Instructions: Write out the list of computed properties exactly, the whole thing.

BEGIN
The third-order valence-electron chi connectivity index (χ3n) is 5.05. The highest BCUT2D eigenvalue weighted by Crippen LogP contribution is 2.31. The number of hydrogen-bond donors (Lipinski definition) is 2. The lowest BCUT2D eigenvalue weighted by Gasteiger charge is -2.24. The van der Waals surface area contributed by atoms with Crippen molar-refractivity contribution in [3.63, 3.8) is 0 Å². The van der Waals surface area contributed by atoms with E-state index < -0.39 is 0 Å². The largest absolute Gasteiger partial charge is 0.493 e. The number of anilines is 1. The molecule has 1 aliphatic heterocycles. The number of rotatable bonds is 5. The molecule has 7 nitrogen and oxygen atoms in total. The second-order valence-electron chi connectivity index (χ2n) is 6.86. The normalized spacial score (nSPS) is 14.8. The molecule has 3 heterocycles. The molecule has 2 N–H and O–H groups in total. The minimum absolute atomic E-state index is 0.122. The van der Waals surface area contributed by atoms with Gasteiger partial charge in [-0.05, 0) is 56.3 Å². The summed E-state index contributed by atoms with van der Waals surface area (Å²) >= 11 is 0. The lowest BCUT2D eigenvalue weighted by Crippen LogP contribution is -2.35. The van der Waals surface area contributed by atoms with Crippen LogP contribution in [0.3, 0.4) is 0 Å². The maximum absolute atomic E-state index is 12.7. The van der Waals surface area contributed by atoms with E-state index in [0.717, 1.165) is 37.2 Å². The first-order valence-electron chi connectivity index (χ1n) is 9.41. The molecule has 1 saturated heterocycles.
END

The third-order valence-electron chi connectivity index (χ3n) is 5.05. The highest BCUT2D eigenvalue weighted by Crippen LogP contribution is 2.31. The number of hydrogen-bond donors (Lipinski definition) is 2. The lowest BCUT2D eigenvalue weighted by Gasteiger charge is -2.24. The van der Waals surface area contributed by atoms with Crippen molar-refractivity contribution in [3.63, 3.8) is 0 Å². The van der Waals surface area contributed by atoms with E-state index < -0.39 is 0 Å². The largest absolute Gasteiger partial charge is 0.493 e. The number of anilines is 1. The molecule has 1 aliphatic heterocycles. The number of rotatable bonds is 5. The molecule has 7 nitrogen and oxygen atoms in total. The second-order valence-electron chi connectivity index (χ2n) is 6.86. The normalized spacial score (nSPS) is 14.8. The molecule has 3 heterocycles. The molecule has 2 N–H and O–H groups in total. The minimum absolute atomic E-state index is 0.122. The van der Waals surface area contributed by atoms with Gasteiger partial charge in [-0.05, 0) is 56.3 Å². The summed E-state index contributed by atoms with van der Waals surface area (Å²) >= 11 is 0. The lowest BCUT2D eigenvalue weighted by Crippen LogP contribution is -2.35. The van der Waals surface area contributed by atoms with Crippen LogP contribution in [0.3, 0.4) is 0 Å². The maximum absolute atomic E-state index is 12.7. The van der Waals surface area contributed by atoms with E-state index in [0.717, 1.165) is 37.2 Å². The first-order valence-electron chi connectivity index (χ1n) is 9.41. The molecule has 1 saturated heterocycles.